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How to Become a Quantitative Developer?

By Chainika Thakar

A quant developer is yet another interesting role in the quantitative trading domain. There is a whole lot of difference between an algorithmic trader and a quantitative developer. While an algorithmic trader is the one who executes the trading strategies after analysing the market, a quant developer is the one behind all the programming of the algorithms. Let us find out more about the quantitative developer as this article covers:

Who is a Quant Developer?

A quant developer is a programmer who finally develops the strategies with the help of a programming language. S/he is responsible for providing financial solutions to the quantitative trading industry. Quantitative developers, thus, need to have a thorough knowledge of applied mathematics, statistical models, algorithms and scientific computing.

Quantitative developers usually work at an investment bank, a hedge fund, a brokerage firm or a financial securities firm.

Going forward, let us find out the types of quant developers.

Types of Quant Developers

Mainly, there are two types of quant developers in the financial domain:

  • Front office developers
  • Middle office developers
  • Back office developers

Front office developers

Quant developers who work with quantitative analysts and help to implement as well as optimise the financial models. This implies getting the prototype code from a programming language such as Python and then rewriting it in another programming language such as C++ or Java. Front office quantitative developers directly interface with the clients to deliver tailor-made software and analytical tools.

Middle office developers

These are the quantitative developers who perform a middle office role at the banks. At the investment banks, this implies working on large-scale systems. They are involved in coding of the trading infrastructure which helps the quantitative analysts or traders in running or executing their models on.

Back office developers

These developers are the ones who perform the role at the back office for tasks such as model validation and risk management. For this role, you need to have the theoretical knowledge/skills, analytical capabilities and a deep approach to a problem. Model validation helps with solving the problems at the back end so as to avoid any technical problems further.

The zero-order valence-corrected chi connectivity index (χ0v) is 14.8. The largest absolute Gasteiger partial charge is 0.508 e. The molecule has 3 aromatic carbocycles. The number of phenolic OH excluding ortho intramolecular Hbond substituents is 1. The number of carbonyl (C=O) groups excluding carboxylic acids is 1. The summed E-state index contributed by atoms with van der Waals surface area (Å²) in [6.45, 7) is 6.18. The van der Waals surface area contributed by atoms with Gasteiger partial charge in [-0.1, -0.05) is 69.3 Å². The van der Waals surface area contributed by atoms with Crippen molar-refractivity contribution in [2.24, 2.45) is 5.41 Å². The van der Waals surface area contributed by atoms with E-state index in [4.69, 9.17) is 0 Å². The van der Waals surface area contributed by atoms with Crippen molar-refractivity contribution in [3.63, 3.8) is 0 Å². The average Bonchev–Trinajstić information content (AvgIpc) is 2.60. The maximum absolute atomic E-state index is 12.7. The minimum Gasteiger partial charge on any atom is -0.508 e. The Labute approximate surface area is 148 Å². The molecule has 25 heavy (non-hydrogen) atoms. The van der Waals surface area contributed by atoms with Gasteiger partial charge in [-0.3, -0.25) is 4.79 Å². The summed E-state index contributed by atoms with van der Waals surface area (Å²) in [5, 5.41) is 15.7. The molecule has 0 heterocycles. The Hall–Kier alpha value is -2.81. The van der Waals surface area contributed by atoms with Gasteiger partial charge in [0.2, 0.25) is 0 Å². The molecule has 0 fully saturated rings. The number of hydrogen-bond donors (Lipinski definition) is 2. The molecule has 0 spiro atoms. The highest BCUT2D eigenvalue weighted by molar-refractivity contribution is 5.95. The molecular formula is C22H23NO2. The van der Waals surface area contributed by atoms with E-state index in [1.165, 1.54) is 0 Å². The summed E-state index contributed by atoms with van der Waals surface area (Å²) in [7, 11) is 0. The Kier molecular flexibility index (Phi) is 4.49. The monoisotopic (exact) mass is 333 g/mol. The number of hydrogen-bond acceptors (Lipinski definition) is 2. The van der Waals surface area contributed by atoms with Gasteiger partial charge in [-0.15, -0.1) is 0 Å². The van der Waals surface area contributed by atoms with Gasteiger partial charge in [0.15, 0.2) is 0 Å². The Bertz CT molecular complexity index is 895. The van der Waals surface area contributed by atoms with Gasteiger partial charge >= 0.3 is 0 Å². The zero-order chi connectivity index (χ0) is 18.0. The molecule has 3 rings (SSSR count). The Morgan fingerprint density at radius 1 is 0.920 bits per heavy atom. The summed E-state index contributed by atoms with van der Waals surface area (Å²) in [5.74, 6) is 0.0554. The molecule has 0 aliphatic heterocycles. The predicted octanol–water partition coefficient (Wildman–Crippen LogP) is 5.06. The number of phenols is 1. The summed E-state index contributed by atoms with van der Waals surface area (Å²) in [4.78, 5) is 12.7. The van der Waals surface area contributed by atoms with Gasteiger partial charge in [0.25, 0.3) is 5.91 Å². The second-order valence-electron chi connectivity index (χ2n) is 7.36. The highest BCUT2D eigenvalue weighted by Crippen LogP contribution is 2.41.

Next, we will find out what qualification helps to become a quant developer.

Educational Qualification to Become a Quant Developer

As we discussed in the definition of a quantitative developer, it is the mix of finance, computer science, applied mathematics, statistical models, algorithms and scientific computing which a quant developer requires to be knowledgeable in.

An aspiring quant developer must learn a coding language, especially out of the most common ones, such as Python, C++, C#, R and Java.

Also, the knowledge of tools is required to become a quant developer since these tools help with backtesting and finalising the strategy for trading. Some of the general tools/platforms are discussed below in the article.

Moreover, Quantitative Finance is another subject which provides the knowledge required to analyze financial markets and securities. This analysis is basically done by using mathematical models and huge datasets, hence, the specialists in this field are known as quantitative analysts.

Nevertheless, a quantitative developer gets much better at the job if he/she possesses the knowledge regarding the financial markets and pricing securities so as to understand what to code for the analyst.

For instance, if the quantitative analyst comes up with a bull-market or bear-market strategy, the quant developer must have the knowledge of the intricacies of markets as well as the prediction/pricing practice of the securities.

Hence, quant developers need not have their own strategies. They simply need to understand and adopt strategies to perfectly automate them.

Moreover, it is equally essential to possess the knowledge of risk analytics for the management of risks which most of the financial models are subjected to.

Hence, it is really crucial to acquire the knowledge of using quant models that help the analysts to analyse past data, current as well as anticipated data for the future.

Let us now find out the job description for a quantitative developer.

Skills/Job Description Required as a Quantitative Developer

As a quantitative developer, the role that you take up is not only challenging but also exciting if you are into programming wholeheartedly.

Also, in order to become a quantitative developer, you must know how to go about it from honing the basic skills to mastering the advanced ones.

Below, I have mentioned all these skills as follows:

  • Software development
  • Communication skills
  • Theoretical/technical skills
  • Programming skills
  • Machine learning and deep learning

Software development

Software development skill is one of the most important since it is an extremely important skill as a developer since it helps you understand the core of the development role. Moreover, automation requires a good knowledge of software development, this skill is highly appreciated in the finance domain as well. With all the development in your job profile, mastering the software development skill adds to the understanding of the core of the work.